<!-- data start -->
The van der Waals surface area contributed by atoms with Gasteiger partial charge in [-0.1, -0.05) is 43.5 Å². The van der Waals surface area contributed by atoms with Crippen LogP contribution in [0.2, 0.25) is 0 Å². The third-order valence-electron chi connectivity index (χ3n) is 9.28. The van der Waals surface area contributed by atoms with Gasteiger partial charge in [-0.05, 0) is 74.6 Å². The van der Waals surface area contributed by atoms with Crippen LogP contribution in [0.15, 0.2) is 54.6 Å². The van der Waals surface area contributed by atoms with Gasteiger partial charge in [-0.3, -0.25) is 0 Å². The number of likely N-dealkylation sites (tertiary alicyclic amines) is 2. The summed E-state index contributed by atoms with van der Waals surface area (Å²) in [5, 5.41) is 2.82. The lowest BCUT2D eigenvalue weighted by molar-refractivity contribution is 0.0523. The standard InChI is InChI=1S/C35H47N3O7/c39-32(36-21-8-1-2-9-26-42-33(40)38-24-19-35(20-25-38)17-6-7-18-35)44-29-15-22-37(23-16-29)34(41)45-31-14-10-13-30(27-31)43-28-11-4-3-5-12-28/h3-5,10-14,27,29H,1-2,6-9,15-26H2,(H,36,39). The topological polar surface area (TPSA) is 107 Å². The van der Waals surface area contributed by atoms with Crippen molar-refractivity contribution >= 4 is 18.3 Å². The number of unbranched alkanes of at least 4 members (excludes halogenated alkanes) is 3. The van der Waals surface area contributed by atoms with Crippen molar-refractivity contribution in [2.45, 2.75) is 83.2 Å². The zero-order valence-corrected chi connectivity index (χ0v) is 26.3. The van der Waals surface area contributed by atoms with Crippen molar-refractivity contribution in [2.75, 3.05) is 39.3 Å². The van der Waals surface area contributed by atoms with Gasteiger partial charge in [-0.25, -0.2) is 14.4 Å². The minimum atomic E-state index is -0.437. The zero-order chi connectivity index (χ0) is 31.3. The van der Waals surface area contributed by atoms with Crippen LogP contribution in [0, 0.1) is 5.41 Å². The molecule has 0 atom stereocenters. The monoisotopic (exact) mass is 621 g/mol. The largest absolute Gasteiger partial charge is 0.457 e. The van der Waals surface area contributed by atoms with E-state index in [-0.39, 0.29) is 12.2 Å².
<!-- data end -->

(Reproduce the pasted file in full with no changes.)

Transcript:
The van der Waals surface area contributed by atoms with Gasteiger partial charge in [-0.1, -0.05) is 43.5 Å². The van der Waals surface area contributed by atoms with Crippen LogP contribution in [0.2, 0.25) is 0 Å². The third-order valence-electron chi connectivity index (χ3n) is 9.28. The van der Waals surface area contributed by atoms with Gasteiger partial charge in [-0.05, 0) is 74.6 Å². The van der Waals surface area contributed by atoms with Crippen LogP contribution in [0.15, 0.2) is 54.6 Å². The van der Waals surface area contributed by atoms with Gasteiger partial charge in [-0.3, -0.25) is 0 Å². The number of likely N-dealkylation sites (tertiary alicyclic amines) is 2. The summed E-state index contributed by atoms with van der Waals surface area (Å²) in [5, 5.41) is 2.82. The lowest BCUT2D eigenvalue weighted by molar-refractivity contribution is 0.0523. The standard InChI is InChI=1S/C35H47N3O7/c39-32(36-21-8-1-2-9-26-42-33(40)38-24-19-35(20-25-38)17-6-7-18-35)44-29-15-22-37(23-16-29)34(41)45-31-14-10-13-30(27-31)43-28-11-4-3-5-12-28/h3-5,10-14,27,29H,1-2,6-9,15-26H2,(H,36,39). The topological polar surface area (TPSA) is 107 Å². The van der Waals surface area contributed by atoms with Crippen molar-refractivity contribution >= 4 is 18.3 Å². The number of unbranched alkanes of at least 4 members (excludes halogenated alkanes) is 3. The van der Waals surface area contributed by atoms with Crippen molar-refractivity contribution in [2.45, 2.75) is 83.2 Å². The zero-order valence-corrected chi connectivity index (χ0v) is 26.3. The van der Waals surface area contributed by atoms with Crippen molar-refractivity contribution in [2.75, 3.05) is 39.3 Å². The van der Waals surface area contributed by atoms with Gasteiger partial charge in [-0.25, -0.2) is 14.4 Å². The minimum atomic E-state index is -0.437. The zero-order chi connectivity index (χ0) is 31.3. The van der Waals surface area contributed by atoms with Crippen LogP contribution in [0, 0.1) is 5.41 Å². The molecule has 0 atom stereocenters. The monoisotopic (exact) mass is 621 g/mol. The largest absolute Gasteiger partial charge is 0.457 e. The van der Waals surface area contributed by atoms with E-state index in [-0.39, 0.29) is 12.2 Å².